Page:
Electoral Commission’s Directive Dismissed by Supervisor of Elections

According to information reaching MiyVue.com, instructions were given by the Electoral Commission to Leroy Benjamin Sr. – Supervisor of Elections – that the Commission, “in accordance with the National Assembly Election (Amendment) Act 2007 as amended has determined that names of Voters who have been reconfirmed and issued with appropriate National Identification Cards (NID) shall remain on the Voters List as at January 2011.” The directive was give via latter dated 26th May, 2011.

Mr. Benjamin, in response to said letter, issued correspondence dated 2nd June, 2011, in which he made reference to a meeting which he said involved the Commission and himself. He said during that meeting, head of the Commission, Hesketh Benjamin, indicated that the Commission will “withdraw and/or rescind the said letter of 26th May 2011”.  He further noted that he has yet to receive that withdrawal or rescission and while he awaits such, “the Registration Officers continue to carry on their duties and functions under the law”.

A follow-up letter issued by the Supervisor of Elections repeated this position as expressed in the 2nd June correspondence but added that he solicited and received advice from Senior Crown Counsel Mr. Arudranauth Gossai and that he is also cognizant of the fact that the Commission can oversee the performance of the duties and functions of the Supervisor of Elections and not to give directives.

He said that in light of the provisions of the Constitution in Sections 33 and 34, neither he as Supervisor of Elections nor the Electoral Commission “has any authority whatsoever to interfere and/or direct the functions of the Registration Officers in the exercise of their functions under the National Assembly elections Act, Cap. 2.01 and/or the Regulations made thereunder…”

“I am therefore of the opinion that the Electoral Commission has no authority to decide and instruct that ‘names of Voters who have been reconfirmed and issued with appropriate National Identification Cards (NID) shall remain on the Voters List as at January 2011.’ The registration officers must continue to exercise their functions in accordance with the provisions.”

MiyVue.com spoke with Leader of Her Majesty’s Loyal Opposition and member of the Concerned Citizens Movement, Mark Brantley, concerning this matter and he indicated that this turn of events is a methodical attempt to remove the names of perceived Concerned Citizens Movement (CCM)-supporters from the list. He informed that while he does not have an exact figure of the number of persons who are affected, he has 30 plus examples, one of which is CCM leader, Vance Amory.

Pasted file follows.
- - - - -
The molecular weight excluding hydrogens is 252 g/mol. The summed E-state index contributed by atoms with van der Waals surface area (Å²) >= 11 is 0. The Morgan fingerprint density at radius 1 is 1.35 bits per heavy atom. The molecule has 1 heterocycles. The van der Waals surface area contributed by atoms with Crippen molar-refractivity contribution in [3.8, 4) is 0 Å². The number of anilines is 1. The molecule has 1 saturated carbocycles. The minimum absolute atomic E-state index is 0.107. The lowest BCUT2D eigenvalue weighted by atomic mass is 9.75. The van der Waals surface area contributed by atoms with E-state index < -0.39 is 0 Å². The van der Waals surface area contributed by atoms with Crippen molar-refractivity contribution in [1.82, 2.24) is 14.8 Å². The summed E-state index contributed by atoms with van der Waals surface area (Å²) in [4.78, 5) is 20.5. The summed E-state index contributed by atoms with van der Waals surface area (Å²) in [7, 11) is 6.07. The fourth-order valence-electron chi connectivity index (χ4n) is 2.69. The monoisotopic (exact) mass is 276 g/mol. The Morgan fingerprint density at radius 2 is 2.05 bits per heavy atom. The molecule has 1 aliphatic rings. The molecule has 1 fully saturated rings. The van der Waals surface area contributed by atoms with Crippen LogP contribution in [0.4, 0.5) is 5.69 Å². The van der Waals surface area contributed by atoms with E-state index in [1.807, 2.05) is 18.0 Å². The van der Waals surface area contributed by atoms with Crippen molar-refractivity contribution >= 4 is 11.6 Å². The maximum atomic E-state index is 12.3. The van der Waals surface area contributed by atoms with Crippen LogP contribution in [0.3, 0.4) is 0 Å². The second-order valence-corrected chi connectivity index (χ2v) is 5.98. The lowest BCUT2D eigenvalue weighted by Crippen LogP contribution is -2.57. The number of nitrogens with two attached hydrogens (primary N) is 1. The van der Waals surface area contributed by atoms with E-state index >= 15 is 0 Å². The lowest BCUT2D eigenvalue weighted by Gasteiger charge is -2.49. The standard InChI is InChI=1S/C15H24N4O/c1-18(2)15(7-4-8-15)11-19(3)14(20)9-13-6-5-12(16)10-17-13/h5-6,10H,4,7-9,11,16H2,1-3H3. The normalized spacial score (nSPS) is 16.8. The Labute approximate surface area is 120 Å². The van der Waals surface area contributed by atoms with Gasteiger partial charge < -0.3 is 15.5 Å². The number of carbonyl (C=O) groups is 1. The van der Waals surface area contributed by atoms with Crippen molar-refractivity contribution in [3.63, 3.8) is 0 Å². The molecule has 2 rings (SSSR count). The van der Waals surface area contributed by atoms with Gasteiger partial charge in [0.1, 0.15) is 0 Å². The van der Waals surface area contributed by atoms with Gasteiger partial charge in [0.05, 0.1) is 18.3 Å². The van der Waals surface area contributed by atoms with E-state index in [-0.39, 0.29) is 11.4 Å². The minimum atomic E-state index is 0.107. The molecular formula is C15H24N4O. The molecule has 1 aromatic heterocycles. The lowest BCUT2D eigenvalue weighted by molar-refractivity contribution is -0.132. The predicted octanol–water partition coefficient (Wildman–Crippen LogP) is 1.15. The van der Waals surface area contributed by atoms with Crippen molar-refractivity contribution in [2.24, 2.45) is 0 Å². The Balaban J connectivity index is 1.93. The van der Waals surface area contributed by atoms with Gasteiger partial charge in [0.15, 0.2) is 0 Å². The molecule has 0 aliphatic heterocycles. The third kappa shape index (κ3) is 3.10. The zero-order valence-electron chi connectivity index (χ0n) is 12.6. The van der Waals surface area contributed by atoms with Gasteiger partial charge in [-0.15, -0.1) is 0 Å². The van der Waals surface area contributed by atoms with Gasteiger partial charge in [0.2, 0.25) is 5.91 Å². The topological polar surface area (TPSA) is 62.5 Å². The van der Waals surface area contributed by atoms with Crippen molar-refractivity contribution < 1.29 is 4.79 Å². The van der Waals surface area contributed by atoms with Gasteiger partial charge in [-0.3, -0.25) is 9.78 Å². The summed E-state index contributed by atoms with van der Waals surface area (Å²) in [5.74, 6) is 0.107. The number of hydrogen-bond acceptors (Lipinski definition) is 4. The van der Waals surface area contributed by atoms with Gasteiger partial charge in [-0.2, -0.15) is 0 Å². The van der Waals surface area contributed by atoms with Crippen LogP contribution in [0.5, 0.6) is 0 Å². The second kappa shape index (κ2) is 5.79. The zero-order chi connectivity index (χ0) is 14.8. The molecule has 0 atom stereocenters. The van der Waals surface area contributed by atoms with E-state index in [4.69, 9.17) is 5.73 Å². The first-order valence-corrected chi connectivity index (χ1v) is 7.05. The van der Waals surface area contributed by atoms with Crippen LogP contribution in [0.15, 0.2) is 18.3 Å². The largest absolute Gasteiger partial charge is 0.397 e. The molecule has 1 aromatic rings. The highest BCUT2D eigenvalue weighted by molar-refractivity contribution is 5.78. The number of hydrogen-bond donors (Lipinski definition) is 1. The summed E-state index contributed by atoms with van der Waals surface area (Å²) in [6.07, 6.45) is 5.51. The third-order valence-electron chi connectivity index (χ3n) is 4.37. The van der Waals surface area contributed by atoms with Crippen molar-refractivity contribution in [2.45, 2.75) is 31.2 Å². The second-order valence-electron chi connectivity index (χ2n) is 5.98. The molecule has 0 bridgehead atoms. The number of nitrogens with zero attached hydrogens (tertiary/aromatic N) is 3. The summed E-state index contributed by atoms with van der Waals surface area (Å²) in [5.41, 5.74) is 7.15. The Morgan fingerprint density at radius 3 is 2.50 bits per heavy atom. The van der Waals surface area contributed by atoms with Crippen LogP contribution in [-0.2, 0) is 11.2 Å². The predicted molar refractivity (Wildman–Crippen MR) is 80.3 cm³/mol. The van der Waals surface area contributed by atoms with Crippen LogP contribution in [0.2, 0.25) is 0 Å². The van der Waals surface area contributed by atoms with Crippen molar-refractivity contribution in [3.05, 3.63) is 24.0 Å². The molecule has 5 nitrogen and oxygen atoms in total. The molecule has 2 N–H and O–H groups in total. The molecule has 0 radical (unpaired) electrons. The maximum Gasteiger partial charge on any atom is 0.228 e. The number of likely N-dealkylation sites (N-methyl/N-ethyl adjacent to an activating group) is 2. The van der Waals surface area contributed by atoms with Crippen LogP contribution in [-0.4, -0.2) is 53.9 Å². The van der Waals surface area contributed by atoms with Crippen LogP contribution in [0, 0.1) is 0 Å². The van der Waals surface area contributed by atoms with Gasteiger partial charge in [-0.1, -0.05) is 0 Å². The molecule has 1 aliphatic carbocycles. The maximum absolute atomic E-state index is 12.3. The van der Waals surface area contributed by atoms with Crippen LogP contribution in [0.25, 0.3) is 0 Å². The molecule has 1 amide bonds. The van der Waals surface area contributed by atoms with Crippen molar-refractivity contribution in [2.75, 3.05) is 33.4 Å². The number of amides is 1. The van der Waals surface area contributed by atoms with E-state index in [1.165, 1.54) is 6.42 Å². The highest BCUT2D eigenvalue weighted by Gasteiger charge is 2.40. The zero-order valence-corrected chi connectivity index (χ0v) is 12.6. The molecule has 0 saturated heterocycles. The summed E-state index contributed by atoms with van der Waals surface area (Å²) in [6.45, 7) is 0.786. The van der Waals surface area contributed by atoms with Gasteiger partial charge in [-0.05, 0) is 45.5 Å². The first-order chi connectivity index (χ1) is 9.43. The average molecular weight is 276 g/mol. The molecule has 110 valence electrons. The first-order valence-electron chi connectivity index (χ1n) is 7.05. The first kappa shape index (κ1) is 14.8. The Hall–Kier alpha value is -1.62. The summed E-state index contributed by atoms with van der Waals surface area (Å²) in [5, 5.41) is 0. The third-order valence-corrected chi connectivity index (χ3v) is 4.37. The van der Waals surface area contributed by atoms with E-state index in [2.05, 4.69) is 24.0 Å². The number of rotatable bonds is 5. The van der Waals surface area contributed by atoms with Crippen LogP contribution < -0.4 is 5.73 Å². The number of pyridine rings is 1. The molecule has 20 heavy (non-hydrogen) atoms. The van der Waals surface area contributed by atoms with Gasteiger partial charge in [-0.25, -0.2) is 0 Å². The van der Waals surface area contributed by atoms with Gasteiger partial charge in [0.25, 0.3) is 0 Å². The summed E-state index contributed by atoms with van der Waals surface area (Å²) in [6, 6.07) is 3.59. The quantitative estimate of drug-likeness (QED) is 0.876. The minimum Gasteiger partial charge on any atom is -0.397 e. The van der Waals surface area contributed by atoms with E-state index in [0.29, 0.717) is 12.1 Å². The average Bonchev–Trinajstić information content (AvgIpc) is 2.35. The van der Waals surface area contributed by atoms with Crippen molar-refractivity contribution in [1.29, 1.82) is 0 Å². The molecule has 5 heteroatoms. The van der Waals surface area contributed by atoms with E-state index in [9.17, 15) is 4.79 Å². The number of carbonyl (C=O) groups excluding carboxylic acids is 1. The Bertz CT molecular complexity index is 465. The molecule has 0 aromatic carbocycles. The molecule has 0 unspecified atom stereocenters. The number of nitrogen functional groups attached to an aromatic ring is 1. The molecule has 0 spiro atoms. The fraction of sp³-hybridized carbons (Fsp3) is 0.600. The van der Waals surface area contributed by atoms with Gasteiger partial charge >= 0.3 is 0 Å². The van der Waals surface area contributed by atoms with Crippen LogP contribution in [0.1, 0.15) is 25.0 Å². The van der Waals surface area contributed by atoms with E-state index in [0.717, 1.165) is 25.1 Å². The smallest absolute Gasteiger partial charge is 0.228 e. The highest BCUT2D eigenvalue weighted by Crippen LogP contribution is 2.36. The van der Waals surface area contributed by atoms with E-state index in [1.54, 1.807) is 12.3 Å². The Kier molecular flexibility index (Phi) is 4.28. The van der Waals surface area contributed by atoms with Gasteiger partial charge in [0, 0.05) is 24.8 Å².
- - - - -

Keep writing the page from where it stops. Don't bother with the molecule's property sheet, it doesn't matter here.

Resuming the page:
“The situation starts from the Constitution. The Constitution sets out what the role of the Supervisor and the role of the Electoral Commission are. The Electoral Commission has clearly given some directions to the Supervisor, the Supervisor in turn has said he has taken advice from the Attorney General and he did not attempt to accede to that to those directions. There appears to be a standoff between these two Constitutional bodies and the Attorney General is in the middle of it but obviously he has a conflict of interest because his view is the NRP view, he is a candidate. So that is where the dilemma really lies.

“…In the mean time, the people who are being affected are the voters, the legitimate people living and working in Nevis who are being summarily removed including the Honourable Vance Amory, the leader of our party. So it’s a systematic attempt to purge the voter’s list that people they perceive are supporters of our party. I don’t have a hard number for that I would tell you that in my possession, I have about 30 or 35 examples but I think it is far more widespread than that. I can’t give you a precise figure. We are hearing that it might be scores of individuals.”

Brantley said the situation needs to be resolved in both the court of justice and the court of public opinion.

“It is not a standoff that involved CCM, it is a standoff that involves people, ordinary people who are being denied the right the vote. There is obviously the prospect of going to the court, that is the court of law but I feel there is also the need to go to the court of public opinion and to seek the people’s the views on these matters because we have our constitution under attack.”



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